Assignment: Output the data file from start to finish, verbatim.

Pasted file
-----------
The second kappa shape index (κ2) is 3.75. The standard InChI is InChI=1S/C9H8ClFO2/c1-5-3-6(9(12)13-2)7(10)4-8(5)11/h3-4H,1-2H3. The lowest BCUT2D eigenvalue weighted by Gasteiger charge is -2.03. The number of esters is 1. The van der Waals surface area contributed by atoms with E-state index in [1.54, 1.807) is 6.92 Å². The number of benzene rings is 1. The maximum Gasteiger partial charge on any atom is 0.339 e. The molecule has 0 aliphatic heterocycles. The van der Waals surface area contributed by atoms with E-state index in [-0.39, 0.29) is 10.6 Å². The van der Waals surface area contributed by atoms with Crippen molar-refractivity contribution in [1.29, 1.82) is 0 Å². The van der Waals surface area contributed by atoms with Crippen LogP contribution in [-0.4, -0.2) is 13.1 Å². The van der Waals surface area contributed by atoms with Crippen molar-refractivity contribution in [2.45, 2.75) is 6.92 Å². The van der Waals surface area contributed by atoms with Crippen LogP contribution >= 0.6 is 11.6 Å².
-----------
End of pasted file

The second kappa shape index (κ2) is 3.75. The standard InChI is InChI=1S/C9H8ClFO2/c1-5-3-6(9(12)13-2)7(10)4-8(5)11/h3-4H,1-2H3. The lowest BCUT2D eigenvalue weighted by Gasteiger charge is -2.03. The number of esters is 1. The van der Waals surface area contributed by atoms with E-state index in [1.54, 1.807) is 6.92 Å². The number of benzene rings is 1. The maximum Gasteiger partial charge on any atom is 0.339 e. The molecule has 0 aliphatic heterocycles. The van der Waals surface area contributed by atoms with E-state index in [-0.39, 0.29) is 10.6 Å². The van der Waals surface area contributed by atoms with Crippen molar-refractivity contribution in [1.29, 1.82) is 0 Å². The van der Waals surface area contributed by atoms with Crippen LogP contribution in [-0.4, -0.2) is 13.1 Å². The van der Waals surface area contributed by atoms with Crippen molar-refractivity contribution in [2.45, 2.75) is 6.92 Å². The van der Waals surface area contributed by atoms with Crippen LogP contribution >= 0.6 is 11.6 Å².